Israel and Its Enemies
Fall 2009, pp. 43-54
Based on principles derived from the Hague and Geneva conventions, individuals have been brought to trial for war crimes, crimes against peace, and crimes against humanity. The outstanding examples of such trials were those held at Nuremberg after World War II where numbers of leading Nazis were brought to court for some of the many crimes committed by Germany under the Third Reich. The shadow of those trials is still visible today. In July 2009, John Demjanjuk, a Ukrainian accused of crimes while working for the Nazis as a concentration camp guard was deported from Canada to Germany to stand trial. On a smaller but significant scale, cases have been brought against individuals responsible for the genocide that took place during the Bosnian war of 1992-95. More recently, however, individuals and organizations with political grievances have started to make use of war crimes legislation in order to pursue a variety of officials from states equipped with well-run courts and tribunals, notably the United States, Great Britain, and—most of all—Israel. Should this matter to us? Aren't war crimes clear and cut; shouldn't those who commit them be pursued with the full force of the law? This essay tries to answer those questions and others.
This poster of Dan Halutz, former IDF chief of staff and Israeli air force commander, is an example of attempts to delegitimize Israel and present its officials as war criminals for conducting antiterrorist actions.
The sweep of charges is wide. The individuals charged have been important figures in Israeli life and major contributors to Israel's security. Attempts to charge them with crimes against humanity have never been matched by calls to indict Palestinian terrorist chiefs. The bias is very clear, and it is inspired not by humanitarian concerns or a desire for justice but by political motives.
The Durban Strategy
The 2001 Durban conference, organized by the United Nations Commission on Human Rights, crystallized the strategy of delegitimizing Israel as "an apartheid regime" through international isolation based on the South African model. The conference consisted of three parallel gatherings—an official diplomatic forum, a youth summit, and a massive nongovernmental organization (NGO) forum with delegates from 1,250 groups. The delegitimization plan is driven by groups that exploit the funds, slogans, and rhetoric of the human rights movement. The complaints by NGOs against Israeli generals abroad were based on the Durban speeches that branded Israeli antiterrorism responses as "war crimes" and "violations of international law." Article 426 of the declaration of the Durban conference seeks the "condemnation of those states who are supporting, aiding and abetting the Israeli apartheid state and its perpetration of racist crimes against humanity including ethnic cleansing, acts of genocide." Israeli and Jewish NGOs were deliberately excluded from a regional conference in the run-up to Durban, designed to draft a composite declaration against racism. None of the international NGOs present protested at this violation of Israeli rights, and no one protested when Israel was outrageously and falsely accused of "committing holocausts and being anti-Semitic." This last statement deliberately replaced the longstanding and common meaning of "anti-Semitism" (hatred directed against Jews) to mean hatred of Arabs, who are also Semites. The reference to "holocausts" was wholly without historical foundation. These accusations laid the foundation for NGOs to invoke a politicized interpretation of universal jurisdiction in their bid to indict Israeli officials and military abroad.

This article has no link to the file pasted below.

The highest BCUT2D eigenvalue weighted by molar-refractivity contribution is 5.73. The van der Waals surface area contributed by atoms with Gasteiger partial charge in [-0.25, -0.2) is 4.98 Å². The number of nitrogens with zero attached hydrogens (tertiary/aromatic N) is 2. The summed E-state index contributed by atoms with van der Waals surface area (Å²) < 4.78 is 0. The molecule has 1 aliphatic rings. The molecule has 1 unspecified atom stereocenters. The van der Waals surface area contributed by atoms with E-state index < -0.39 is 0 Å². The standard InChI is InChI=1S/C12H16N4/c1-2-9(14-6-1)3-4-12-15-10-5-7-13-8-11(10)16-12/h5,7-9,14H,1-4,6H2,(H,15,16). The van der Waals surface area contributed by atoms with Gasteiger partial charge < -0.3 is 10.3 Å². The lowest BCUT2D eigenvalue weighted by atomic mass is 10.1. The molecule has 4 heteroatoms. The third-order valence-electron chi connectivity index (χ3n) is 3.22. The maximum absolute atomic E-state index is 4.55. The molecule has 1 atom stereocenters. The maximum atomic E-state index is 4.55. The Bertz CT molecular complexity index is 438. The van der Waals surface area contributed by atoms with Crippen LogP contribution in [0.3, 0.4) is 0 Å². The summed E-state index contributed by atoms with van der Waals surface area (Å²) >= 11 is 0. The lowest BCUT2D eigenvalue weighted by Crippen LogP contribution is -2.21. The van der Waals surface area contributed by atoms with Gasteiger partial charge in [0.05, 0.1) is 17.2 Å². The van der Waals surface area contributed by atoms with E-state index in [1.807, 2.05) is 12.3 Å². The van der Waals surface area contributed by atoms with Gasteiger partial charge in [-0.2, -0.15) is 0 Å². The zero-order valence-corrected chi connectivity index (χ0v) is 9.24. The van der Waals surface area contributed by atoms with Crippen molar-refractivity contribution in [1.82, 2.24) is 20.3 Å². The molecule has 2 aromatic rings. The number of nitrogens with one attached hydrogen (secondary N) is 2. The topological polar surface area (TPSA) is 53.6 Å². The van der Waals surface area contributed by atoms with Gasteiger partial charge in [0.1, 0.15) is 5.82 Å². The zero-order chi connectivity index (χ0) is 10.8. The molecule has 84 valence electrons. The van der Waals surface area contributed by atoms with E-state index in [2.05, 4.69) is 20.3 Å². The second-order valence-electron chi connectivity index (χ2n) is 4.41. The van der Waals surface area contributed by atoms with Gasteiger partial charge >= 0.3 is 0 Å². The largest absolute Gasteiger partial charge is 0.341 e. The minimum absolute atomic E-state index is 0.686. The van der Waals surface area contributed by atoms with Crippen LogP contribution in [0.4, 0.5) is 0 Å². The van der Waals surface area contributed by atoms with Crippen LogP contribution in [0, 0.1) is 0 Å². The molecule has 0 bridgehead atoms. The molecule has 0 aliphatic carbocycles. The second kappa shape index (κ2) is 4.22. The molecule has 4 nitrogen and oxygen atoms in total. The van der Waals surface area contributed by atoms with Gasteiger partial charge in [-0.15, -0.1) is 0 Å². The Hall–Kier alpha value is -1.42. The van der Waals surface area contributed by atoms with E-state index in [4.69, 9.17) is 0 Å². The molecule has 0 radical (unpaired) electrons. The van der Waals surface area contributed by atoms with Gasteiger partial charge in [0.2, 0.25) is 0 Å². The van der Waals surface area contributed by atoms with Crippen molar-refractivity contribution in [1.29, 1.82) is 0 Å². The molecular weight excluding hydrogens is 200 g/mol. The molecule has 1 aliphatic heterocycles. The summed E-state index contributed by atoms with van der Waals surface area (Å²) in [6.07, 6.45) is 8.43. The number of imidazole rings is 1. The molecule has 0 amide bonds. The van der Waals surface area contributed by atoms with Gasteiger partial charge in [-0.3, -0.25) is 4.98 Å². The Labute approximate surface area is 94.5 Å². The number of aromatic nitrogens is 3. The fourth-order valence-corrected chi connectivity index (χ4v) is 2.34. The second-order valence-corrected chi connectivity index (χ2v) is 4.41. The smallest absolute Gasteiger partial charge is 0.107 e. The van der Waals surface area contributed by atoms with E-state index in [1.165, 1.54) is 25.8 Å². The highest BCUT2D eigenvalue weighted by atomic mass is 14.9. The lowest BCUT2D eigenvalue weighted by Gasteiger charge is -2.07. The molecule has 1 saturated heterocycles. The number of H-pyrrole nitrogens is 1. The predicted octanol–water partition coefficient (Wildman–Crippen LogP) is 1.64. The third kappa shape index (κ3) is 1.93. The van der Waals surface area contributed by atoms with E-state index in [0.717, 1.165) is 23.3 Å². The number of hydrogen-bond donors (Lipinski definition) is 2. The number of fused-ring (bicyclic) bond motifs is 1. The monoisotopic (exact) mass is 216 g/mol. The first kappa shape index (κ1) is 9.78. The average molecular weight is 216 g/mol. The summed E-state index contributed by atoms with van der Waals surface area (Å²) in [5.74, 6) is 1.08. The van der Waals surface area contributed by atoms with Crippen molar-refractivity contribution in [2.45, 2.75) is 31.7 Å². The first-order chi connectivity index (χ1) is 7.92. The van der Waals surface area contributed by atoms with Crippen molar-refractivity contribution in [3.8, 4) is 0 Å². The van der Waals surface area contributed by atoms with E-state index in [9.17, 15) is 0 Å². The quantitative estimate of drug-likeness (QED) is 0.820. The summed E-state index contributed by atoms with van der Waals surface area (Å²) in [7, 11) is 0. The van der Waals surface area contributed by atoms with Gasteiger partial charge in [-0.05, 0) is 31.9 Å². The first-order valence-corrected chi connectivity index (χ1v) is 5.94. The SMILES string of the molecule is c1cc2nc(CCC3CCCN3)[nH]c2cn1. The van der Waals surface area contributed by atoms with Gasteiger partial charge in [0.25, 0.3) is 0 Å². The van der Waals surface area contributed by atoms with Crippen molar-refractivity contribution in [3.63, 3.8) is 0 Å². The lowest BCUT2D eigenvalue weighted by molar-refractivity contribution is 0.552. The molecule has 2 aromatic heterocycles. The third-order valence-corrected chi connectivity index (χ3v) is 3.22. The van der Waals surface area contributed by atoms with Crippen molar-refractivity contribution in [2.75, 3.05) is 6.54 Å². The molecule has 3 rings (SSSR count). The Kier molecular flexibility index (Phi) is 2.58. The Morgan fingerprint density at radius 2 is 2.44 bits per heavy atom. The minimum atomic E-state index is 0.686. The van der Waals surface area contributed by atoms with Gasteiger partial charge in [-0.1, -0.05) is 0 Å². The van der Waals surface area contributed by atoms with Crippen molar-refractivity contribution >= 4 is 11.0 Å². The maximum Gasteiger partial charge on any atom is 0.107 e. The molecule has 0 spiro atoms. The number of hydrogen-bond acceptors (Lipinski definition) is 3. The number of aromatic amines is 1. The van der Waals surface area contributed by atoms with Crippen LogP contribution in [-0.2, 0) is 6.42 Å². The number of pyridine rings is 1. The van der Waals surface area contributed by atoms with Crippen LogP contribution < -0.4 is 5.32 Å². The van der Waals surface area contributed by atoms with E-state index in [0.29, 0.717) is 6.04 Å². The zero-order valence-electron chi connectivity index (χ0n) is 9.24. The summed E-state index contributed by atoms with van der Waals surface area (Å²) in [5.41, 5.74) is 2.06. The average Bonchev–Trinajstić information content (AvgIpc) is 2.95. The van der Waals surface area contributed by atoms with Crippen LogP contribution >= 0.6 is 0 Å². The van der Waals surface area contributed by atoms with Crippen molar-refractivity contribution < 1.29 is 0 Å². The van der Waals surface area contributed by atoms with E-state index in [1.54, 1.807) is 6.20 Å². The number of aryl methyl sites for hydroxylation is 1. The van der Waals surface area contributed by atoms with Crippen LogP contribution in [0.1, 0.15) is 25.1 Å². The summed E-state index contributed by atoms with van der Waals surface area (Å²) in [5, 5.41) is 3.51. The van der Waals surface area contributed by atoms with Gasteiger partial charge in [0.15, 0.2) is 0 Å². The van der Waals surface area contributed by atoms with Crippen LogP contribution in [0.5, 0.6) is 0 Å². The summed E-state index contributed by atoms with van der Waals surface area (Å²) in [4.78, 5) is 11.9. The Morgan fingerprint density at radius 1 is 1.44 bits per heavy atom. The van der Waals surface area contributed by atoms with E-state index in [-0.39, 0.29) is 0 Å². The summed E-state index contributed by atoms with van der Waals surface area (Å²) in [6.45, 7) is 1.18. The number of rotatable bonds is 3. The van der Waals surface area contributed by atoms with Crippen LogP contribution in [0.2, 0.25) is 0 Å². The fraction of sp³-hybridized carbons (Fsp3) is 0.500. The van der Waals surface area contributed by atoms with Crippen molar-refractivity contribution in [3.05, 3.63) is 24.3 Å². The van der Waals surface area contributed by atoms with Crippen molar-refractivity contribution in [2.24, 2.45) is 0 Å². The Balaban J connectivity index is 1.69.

Ariel Sharon in the political dock. The first case of a civil indictment against an Israeli official was filed in Brussels three months before Durban on June 18, 2001, against Ariel Sharon for his role in the 1982 Sabra and Shatila massacres in Lebanon by twenty-three survivors as well as five eyewitnesses. The reliance upon eyewitnesses is a common strategy used by NGOs that make unverifiable claims. A multiple indictment was made against Ariel Sharon; Amos Yaron, a former general in charge of Israeli troops in Beirut at the time; Rafael Eitan, the Israeli Army chief of staff in 1982; and Amir Drori, the former head of the Israeli Defense Forces (IDF)'s Northern Command. The lawsuit was translated into English by LAW, the Palestinian Society for the Protection of Human Rights and the Environment, an attendee at the Durban conference. Sharon was charged with crimes against humanity, genocide, and war crimes. Dyab Abou Jahjah, president of a Belgian-licensed NGO, the Arab European League (AEL), admitted the political nature of the case, stating, "We had to prepare on the legal level as well as the political, financial, and logistical levels." Abou Jahjah is an uncompromising opponent of assimilation and integration, who insists that European society has to adapt to Muslims, not vice versa. He has stated that he experienced feelings of "sweet revenge" on 9/11.